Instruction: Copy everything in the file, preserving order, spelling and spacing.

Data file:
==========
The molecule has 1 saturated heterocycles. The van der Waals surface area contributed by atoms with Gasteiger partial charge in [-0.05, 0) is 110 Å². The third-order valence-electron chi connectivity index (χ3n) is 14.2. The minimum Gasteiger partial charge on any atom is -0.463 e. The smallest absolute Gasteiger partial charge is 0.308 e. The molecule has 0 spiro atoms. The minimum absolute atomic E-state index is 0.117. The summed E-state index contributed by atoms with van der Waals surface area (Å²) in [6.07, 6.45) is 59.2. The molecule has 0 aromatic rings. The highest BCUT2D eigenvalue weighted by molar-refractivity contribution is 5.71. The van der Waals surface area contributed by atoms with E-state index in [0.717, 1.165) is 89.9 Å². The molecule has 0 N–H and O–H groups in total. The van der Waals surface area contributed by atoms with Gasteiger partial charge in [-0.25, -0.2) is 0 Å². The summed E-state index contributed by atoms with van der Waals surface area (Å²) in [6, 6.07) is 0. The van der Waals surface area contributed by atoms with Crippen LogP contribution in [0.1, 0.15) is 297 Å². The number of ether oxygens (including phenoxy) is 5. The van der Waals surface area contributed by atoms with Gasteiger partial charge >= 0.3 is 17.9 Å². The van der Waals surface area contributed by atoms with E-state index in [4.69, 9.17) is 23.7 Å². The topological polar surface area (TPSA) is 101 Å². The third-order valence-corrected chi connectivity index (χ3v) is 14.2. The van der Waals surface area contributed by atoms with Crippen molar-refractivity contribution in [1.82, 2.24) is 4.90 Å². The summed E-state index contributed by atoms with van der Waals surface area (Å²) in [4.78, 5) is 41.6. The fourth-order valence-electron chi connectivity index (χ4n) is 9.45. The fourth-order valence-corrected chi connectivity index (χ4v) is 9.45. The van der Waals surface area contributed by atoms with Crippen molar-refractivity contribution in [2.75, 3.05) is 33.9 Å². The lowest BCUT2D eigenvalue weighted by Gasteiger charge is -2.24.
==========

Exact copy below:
The molecule has 1 saturated heterocycles. The van der Waals surface area contributed by atoms with Gasteiger partial charge in [-0.05, 0) is 110 Å². The third-order valence-electron chi connectivity index (χ3n) is 14.2. The minimum Gasteiger partial charge on any atom is -0.463 e. The smallest absolute Gasteiger partial charge is 0.308 e. The molecule has 0 spiro atoms. The minimum absolute atomic E-state index is 0.117. The summed E-state index contributed by atoms with van der Waals surface area (Å²) in [6.07, 6.45) is 59.2. The molecule has 0 aromatic rings. The highest BCUT2D eigenvalue weighted by molar-refractivity contribution is 5.71. The van der Waals surface area contributed by atoms with E-state index in [0.717, 1.165) is 89.9 Å². The molecule has 0 N–H and O–H groups in total. The van der Waals surface area contributed by atoms with Gasteiger partial charge in [-0.25, -0.2) is 0 Å². The summed E-state index contributed by atoms with van der Waals surface area (Å²) in [6, 6.07) is 0. The van der Waals surface area contributed by atoms with Crippen LogP contribution in [0.1, 0.15) is 297 Å². The number of ether oxygens (including phenoxy) is 5. The van der Waals surface area contributed by atoms with Gasteiger partial charge >= 0.3 is 17.9 Å². The van der Waals surface area contributed by atoms with E-state index in [4.69, 9.17) is 23.7 Å². The topological polar surface area (TPSA) is 101 Å². The third-order valence-corrected chi connectivity index (χ3v) is 14.2. The van der Waals surface area contributed by atoms with Crippen molar-refractivity contribution in [1.82, 2.24) is 4.90 Å². The summed E-state index contributed by atoms with van der Waals surface area (Å²) in [4.78, 5) is 41.6. The fourth-order valence-electron chi connectivity index (χ4n) is 9.45. The fourth-order valence-corrected chi connectivity index (χ4v) is 9.45. The van der Waals surface area contributed by atoms with Crippen molar-refractivity contribution in [2.75, 3.05) is 33.9 Å². The lowest BCUT2D eigenvalue weighted by Gasteiger charge is -2.24.